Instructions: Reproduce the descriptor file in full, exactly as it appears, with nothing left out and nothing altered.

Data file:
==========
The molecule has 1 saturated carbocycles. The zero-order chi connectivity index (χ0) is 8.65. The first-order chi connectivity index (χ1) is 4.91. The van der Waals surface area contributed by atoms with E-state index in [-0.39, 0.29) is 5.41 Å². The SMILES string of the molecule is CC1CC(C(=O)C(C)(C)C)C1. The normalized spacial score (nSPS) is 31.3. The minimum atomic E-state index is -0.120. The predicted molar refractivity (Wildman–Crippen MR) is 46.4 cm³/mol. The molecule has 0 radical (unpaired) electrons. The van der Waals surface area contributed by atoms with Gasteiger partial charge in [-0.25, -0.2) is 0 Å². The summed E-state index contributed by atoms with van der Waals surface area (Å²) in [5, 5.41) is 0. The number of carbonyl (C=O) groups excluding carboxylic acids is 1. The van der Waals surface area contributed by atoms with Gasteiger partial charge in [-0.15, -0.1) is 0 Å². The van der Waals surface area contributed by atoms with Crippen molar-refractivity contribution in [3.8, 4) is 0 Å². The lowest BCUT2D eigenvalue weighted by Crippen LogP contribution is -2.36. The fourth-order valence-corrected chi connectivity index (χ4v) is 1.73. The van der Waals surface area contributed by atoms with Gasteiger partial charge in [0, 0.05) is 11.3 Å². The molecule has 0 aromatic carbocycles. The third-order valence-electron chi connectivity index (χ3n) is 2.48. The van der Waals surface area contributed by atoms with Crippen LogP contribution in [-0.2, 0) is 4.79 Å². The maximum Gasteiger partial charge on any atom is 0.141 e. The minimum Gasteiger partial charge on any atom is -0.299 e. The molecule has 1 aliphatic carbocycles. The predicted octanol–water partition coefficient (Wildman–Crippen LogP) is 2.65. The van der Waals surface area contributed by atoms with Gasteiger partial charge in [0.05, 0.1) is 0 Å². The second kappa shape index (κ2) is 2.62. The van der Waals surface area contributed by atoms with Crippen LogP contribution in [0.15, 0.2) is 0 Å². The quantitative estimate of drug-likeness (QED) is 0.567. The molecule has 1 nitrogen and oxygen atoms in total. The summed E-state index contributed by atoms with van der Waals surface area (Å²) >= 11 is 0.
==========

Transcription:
The molecule has 1 saturated carbocycles. The zero-order chi connectivity index (χ0) is 8.65. The first-order chi connectivity index (χ1) is 4.91. The van der Waals surface area contributed by atoms with E-state index in [-0.39, 0.29) is 5.41 Å². The SMILES string of the molecule is CC1CC(C(=O)C(C)(C)C)C1. The normalized spacial score (nSPS) is 31.3. The minimum atomic E-state index is -0.120. The predicted molar refractivity (Wildman–Crippen MR) is 46.4 cm³/mol. The molecule has 0 radical (unpaired) electrons. The van der Waals surface area contributed by atoms with Gasteiger partial charge in [-0.25, -0.2) is 0 Å². The summed E-state index contributed by atoms with van der Waals surface area (Å²) in [5, 5.41) is 0. The number of carbonyl (C=O) groups excluding carboxylic acids is 1. The van der Waals surface area contributed by atoms with Gasteiger partial charge in [-0.15, -0.1) is 0 Å². The van der Waals surface area contributed by atoms with Crippen molar-refractivity contribution in [3.8, 4) is 0 Å². The lowest BCUT2D eigenvalue weighted by Crippen LogP contribution is -2.36. The fourth-order valence-corrected chi connectivity index (χ4v) is 1.73. The van der Waals surface area contributed by atoms with Gasteiger partial charge in [0, 0.05) is 11.3 Å². The molecule has 0 aromatic carbocycles. The third-order valence-electron chi connectivity index (χ3n) is 2.48. The van der Waals surface area contributed by atoms with Crippen LogP contribution in [-0.2, 0) is 4.79 Å². The maximum Gasteiger partial charge on any atom is 0.141 e. The minimum Gasteiger partial charge on any atom is -0.299 e. The molecule has 1 aliphatic carbocycles. The predicted octanol–water partition coefficient (Wildman–Crippen LogP) is 2.65. The van der Waals surface area contributed by atoms with Gasteiger partial charge in [0.05, 0.1) is 0 Å². The second kappa shape index (κ2) is 2.62. The van der Waals surface area contributed by atoms with Crippen LogP contribution in [0.15, 0.2) is 0 Å². The quantitative estimate of drug-likeness (QED) is 0.567. The molecule has 1 nitrogen and oxygen atoms in total. The summed E-state index contributed by atoms with van der Waals surface area (Å²) >= 11 is 0.